So since the National Policing plan, what changes occurred to Police Injury Benefit Regulations?

None.  The only difference is how serving officers are nowadays on the capability dismissal roller-coaster and this, according to the IFS, can be squarely blamed on the Home Office enforced removal of central funding.

The IFS state,

However local authorities had considerable discretion, within some rather broad government guidelines, as to how they managed ill-health retirement. Hence, given this discretion, local authorities had an incentive within the financing mechanism to utilise ill-health retirement as a vehicle for removing lower quality officers (for example, those with lower fitness or general aptitude and commitment) from their workforce, wholly at the expense of national government

Previously serving officers were used as pawns in a horrific game of chess.  The sense of self-esteem, loves, needs and welfare of the individuals concerned were all dispensed with on the grounds of efficiency. The IFS state in cold realism that medical retirement was just a ‘vehicle’ from removing disabled officers from the workforce.

Enforced medical retirement can easily break an already vulnerable person, damaged by illness or injury, for to hear that the decision was taken as it suited the bean-counters is a bitter pill to swallow.

The authors of the IFS report call it an ‘incentive‘. Greed was the motivation behind the brutish push the force gave you out the door that caused you to land face down in the dust whilst the door slammed shut –  it wasn’t the physical or mental injury or God forbid both, that you have to suffer for the rest of your life, that led to your ill-health retirement.  It was the avarice of your superiors.

The IFS report continues,

For police officers, the incentive to utilise ill-health retirement as a workforce management tool was exacerbated by the unique peculiarity of the police officer‟s terms of employment, under which a police officer cannot be made redundant before the first age at which he or she could normally retire (i.e. age 50).

It should be noted, however, that high rates of ill-health retirement we also observed in the late 1990s among other groups such as firefighters and ambulance crews even though such workforces had conventional employment contracts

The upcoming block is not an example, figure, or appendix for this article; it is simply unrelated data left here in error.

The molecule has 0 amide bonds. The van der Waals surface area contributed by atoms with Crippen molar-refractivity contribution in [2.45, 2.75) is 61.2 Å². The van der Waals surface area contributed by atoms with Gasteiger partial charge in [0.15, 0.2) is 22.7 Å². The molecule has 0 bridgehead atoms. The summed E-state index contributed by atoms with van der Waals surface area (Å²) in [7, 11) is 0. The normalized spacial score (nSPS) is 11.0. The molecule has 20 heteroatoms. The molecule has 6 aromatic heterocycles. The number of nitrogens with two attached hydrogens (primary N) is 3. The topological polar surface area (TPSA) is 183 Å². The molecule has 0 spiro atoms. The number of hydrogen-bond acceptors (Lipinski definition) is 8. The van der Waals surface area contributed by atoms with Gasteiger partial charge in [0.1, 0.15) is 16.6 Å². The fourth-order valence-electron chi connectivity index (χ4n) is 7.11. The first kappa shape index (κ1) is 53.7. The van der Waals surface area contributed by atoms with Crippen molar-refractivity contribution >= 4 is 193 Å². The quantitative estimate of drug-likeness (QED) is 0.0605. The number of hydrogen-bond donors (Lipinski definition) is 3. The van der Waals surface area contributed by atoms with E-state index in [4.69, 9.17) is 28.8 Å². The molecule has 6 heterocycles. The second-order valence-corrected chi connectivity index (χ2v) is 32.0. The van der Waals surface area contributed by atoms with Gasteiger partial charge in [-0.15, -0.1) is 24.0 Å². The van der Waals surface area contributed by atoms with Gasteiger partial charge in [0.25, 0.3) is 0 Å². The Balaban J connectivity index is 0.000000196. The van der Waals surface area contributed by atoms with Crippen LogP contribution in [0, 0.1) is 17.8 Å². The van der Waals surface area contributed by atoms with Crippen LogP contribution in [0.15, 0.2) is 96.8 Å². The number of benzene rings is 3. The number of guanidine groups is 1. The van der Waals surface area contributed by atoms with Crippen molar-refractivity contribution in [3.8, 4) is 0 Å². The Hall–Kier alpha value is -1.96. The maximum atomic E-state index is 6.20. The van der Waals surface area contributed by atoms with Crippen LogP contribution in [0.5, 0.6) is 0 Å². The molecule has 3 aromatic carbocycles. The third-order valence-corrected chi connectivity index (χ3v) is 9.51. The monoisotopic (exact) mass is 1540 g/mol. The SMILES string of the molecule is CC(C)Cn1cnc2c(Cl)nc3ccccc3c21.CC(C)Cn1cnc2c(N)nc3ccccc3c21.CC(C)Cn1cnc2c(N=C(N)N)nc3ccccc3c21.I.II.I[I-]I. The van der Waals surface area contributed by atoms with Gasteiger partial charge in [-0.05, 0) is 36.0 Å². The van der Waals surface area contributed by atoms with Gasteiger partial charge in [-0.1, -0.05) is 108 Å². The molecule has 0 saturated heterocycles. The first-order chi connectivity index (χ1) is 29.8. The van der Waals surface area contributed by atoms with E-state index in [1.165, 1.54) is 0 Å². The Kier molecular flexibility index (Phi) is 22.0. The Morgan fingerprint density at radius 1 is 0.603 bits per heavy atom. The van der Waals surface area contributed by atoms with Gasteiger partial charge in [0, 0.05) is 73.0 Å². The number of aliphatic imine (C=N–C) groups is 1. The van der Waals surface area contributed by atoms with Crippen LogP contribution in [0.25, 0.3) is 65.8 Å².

Troubling that all this was non-regulatory.  The police injury benefit and ill health retirement Regulations remained exactly the same.  Just like the Home Office guidance 46/2004 which poisoned reviews of degree of disablement, central guidance enforced instructions upon already incompetent administrators of the police Regulations – instructions that ran contrary to the Regulations themselves.

The IFS is missing an important point in this excerpt,

This discrepancy between the incidence of perceived local benefits and national costs arising from discretionary retirement was noted by central government and in 2006, among a plethora of reforms to the police pension plan, a cost-sharing policy was introduced by which part of the cost of ill-health retirement would be borne by the local employer.

Central government, instead of changing the legislation, changed the way extant legislation was implemented.  Of two hypothetical permanently injured police officers with the same disability, both facing ill-health retirement in 2006, one may have found themselves medically retired and the other denied the same route to recovery, just because they were separated by a matter of months pre and post the cost-sharing policy.

When an officer is permanently disabled from performing the full duties of a police constable then they are eligible to be medically retired.  Of course there is some discretion available to the chief constable regarding retention but the IFS neglects to mention that this is mutual discretion – agreed by the officer themselves and the police force.  In reality the option is rarely given to the injured officer.  They are abandoned on long term sick leave with no occupational health support, no welfare checks and no return and reintegration policy.

Interestingly this comment by the IFS seems to mention that weak enforcement of medical claims contributes to the high level of the retirements in the 1990.